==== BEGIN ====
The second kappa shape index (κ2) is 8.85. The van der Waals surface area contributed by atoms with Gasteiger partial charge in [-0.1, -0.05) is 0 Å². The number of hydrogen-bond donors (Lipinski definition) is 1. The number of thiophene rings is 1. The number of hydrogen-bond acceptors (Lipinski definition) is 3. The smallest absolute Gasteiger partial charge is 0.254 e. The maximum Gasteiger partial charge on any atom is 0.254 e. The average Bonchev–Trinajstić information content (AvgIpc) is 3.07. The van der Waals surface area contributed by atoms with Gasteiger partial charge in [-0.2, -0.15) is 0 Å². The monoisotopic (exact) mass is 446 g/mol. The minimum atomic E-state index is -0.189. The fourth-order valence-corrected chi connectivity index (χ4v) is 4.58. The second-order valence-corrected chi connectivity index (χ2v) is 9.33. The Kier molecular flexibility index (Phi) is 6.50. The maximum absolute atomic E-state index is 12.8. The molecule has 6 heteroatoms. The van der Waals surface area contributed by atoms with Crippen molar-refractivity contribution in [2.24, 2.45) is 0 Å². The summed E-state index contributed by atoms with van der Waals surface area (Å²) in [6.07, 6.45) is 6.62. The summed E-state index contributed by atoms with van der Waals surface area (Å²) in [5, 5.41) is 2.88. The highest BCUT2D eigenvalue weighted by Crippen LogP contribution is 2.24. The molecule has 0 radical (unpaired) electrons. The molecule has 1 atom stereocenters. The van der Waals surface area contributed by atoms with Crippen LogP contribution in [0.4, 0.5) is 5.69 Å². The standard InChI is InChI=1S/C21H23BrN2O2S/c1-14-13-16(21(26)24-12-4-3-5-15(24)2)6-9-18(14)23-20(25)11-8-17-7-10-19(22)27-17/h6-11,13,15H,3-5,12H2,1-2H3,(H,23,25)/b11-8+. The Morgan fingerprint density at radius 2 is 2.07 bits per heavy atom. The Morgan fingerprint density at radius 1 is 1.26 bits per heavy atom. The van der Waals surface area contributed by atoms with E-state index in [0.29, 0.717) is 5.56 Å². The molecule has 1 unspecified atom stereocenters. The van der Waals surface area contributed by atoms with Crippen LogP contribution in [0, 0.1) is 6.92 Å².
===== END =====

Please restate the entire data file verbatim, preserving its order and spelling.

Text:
The second kappa shape index (κ2) is 8.85. The van der Waals surface area contributed by atoms with Gasteiger partial charge in [-0.1, -0.05) is 0 Å². The number of hydrogen-bond donors (Lipinski definition) is 1. The number of thiophene rings is 1. The number of hydrogen-bond acceptors (Lipinski definition) is 3. The smallest absolute Gasteiger partial charge is 0.254 e. The maximum Gasteiger partial charge on any atom is 0.254 e. The average Bonchev–Trinajstić information content (AvgIpc) is 3.07. The van der Waals surface area contributed by atoms with Gasteiger partial charge in [-0.2, -0.15) is 0 Å². The monoisotopic (exact) mass is 446 g/mol. The minimum atomic E-state index is -0.189. The fourth-order valence-corrected chi connectivity index (χ4v) is 4.58. The second-order valence-corrected chi connectivity index (χ2v) is 9.33. The Kier molecular flexibility index (Phi) is 6.50. The maximum absolute atomic E-state index is 12.8. The molecule has 6 heteroatoms. The van der Waals surface area contributed by atoms with Crippen molar-refractivity contribution in [2.24, 2.45) is 0 Å². The summed E-state index contributed by atoms with van der Waals surface area (Å²) in [6.07, 6.45) is 6.62. The summed E-state index contributed by atoms with van der Waals surface area (Å²) in [5, 5.41) is 2.88. The highest BCUT2D eigenvalue weighted by Crippen LogP contribution is 2.24. The molecule has 0 radical (unpaired) electrons. The molecule has 1 atom stereocenters. The van der Waals surface area contributed by atoms with Crippen LogP contribution in [0.4, 0.5) is 5.69 Å². The standard InChI is InChI=1S/C21H23BrN2O2S/c1-14-13-16(21(26)24-12-4-3-5-15(24)2)6-9-18(14)23-20(25)11-8-17-7-10-19(22)27-17/h6-11,13,15H,3-5,12H2,1-2H3,(H,23,25)/b11-8+. The Morgan fingerprint density at radius 2 is 2.07 bits per heavy atom. The Morgan fingerprint density at radius 1 is 1.26 bits per heavy atom. The van der Waals surface area contributed by atoms with E-state index in [0.29, 0.717) is 5.56 Å². The molecule has 1 unspecified atom stereocenters. The van der Waals surface area contributed by atoms with Crippen LogP contribution in [0, 0.1) is 6.92 Å².